Distracted Behind the Wheel: Texting and Driving


According to the National Safety Council (NSC), analysis of National Highway Traffic Safety Administration (NHTSA) data finds that 3,142 people died in distraction-affected crashes in 2020. This is an increase of about 1% from 3,119 deaths in 2019.

In fact, taking your eyes off the road for just two seconds can double your risk of crashing. Texting is one of the most common – and dangerous – forms of distracted driving, but there are others. Hands-free and car infotainment systems, originally meant to cut back on distractions, can actually cause them. Recent research says that drivers who use voice-based and touch screen features in their cars can get distracted for at least 40 seconds while they program the navigation system, for example. The increase in car accidents as a result of distracted driving is compounded by the lack of seat belt use.

Avoiding Distracted Driving: Helpful Tips

It’s tough to put your phone out of reach while driving. This is why distracted driving is such an issue. Maybe you’re expecting an important business call, or maybe your kids are at school and you want to be reachable in case they need you. Sometimes it’s as mundane as wanting to check if anyone “liked” your latest post on Facebook. With all these distractions going through your mind, and with a phone within reach, it’s far too easy to snatch it up and risk a glance or a quick text. In the blink of an eye: this is when accidents happen.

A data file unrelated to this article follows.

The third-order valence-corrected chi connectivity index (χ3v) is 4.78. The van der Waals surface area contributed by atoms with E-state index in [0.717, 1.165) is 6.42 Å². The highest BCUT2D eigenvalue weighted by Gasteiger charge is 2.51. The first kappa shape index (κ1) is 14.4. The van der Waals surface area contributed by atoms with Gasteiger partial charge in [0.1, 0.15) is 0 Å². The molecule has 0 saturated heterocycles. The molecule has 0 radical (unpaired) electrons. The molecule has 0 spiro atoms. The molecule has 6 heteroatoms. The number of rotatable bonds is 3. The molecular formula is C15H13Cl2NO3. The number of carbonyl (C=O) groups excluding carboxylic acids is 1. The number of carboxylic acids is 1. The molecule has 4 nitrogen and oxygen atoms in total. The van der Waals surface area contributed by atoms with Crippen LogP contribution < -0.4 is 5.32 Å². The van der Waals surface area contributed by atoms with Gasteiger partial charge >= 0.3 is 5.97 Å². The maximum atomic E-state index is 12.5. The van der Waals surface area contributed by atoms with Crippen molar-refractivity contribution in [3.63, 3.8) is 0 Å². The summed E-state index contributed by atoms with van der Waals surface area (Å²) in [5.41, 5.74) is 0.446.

The number of mobile phones on the roads each year continues to increase. These days there are literally millions of phones of the roads. People are fighting back. Teenagers have started a pledge to end texting and driving altogether. And some senior citizen groups are reporting dropping their cell phones altogether in favor of cordless landline phones.

Keep these tips in mind to keep distraction at a minimum:

  • Keep your phone out of sight to avoid temptation, such as in the glove box, the trunk, or your pocketbook in the backseat.
  • Program your GPS before heading out. Program it into your device, set it up, press GO, then put the car into drive.
  • Pull over in a safe spot to take a call or send a text.
  • Ask your passenger for help if you have to send a message or reprogram your GPS. Let the passenger change the radio station, check the directions or send a text for you.
  • Be a responsible passenger. If you’re the passenger and see the driver texting, speak up. Remind them that the text can wait, or offer to do it for them. If you know your kids, friends or other loved ones are out driving, don’t call or send a text. If it really can’t wait, add “don’t rush to respond. Wait till you have arrived to get back to me.” The sense of urgency, especially for teens who feel the need to respond to parents or risk getting into trouble, can prove deadly.

Contact The Law Office of Brian Brunson

If you have been the victim of a car crash involving a distracted driver, know your rights. Contact the Law Office of Brian Brunson today for a free consultation at 214-730-8961.

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